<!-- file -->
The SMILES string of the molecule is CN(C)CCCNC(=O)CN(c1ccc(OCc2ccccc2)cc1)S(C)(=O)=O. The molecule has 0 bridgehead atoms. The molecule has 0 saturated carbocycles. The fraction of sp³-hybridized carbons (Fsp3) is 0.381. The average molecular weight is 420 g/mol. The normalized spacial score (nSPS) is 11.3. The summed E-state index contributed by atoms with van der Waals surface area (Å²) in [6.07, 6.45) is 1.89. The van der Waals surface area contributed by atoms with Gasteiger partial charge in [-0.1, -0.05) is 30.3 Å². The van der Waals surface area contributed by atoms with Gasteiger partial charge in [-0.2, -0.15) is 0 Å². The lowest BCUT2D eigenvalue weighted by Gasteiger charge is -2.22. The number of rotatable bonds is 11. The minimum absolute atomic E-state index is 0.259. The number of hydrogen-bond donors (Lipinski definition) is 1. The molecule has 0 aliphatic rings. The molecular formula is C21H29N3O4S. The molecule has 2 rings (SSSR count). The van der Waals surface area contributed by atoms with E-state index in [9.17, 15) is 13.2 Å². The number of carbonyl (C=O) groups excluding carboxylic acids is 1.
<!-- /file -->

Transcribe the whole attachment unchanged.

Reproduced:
The SMILES string of the molecule is CN(C)CCCNC(=O)CN(c1ccc(OCc2ccccc2)cc1)S(C)(=O)=O. The molecule has 0 bridgehead atoms. The molecule has 0 saturated carbocycles. The fraction of sp³-hybridized carbons (Fsp3) is 0.381. The average molecular weight is 420 g/mol. The normalized spacial score (nSPS) is 11.3. The summed E-state index contributed by atoms with van der Waals surface area (Å²) in [6.07, 6.45) is 1.89. The van der Waals surface area contributed by atoms with Gasteiger partial charge in [-0.1, -0.05) is 30.3 Å². The van der Waals surface area contributed by atoms with Gasteiger partial charge in [-0.2, -0.15) is 0 Å². The lowest BCUT2D eigenvalue weighted by Gasteiger charge is -2.22. The number of rotatable bonds is 11. The minimum absolute atomic E-state index is 0.259. The number of hydrogen-bond donors (Lipinski definition) is 1. The molecule has 0 aliphatic rings. The molecular formula is C21H29N3O4S. The molecule has 2 rings (SSSR count). The van der Waals surface area contributed by atoms with E-state index in [9.17, 15) is 13.2 Å². The number of carbonyl (C=O) groups excluding carboxylic acids is 1.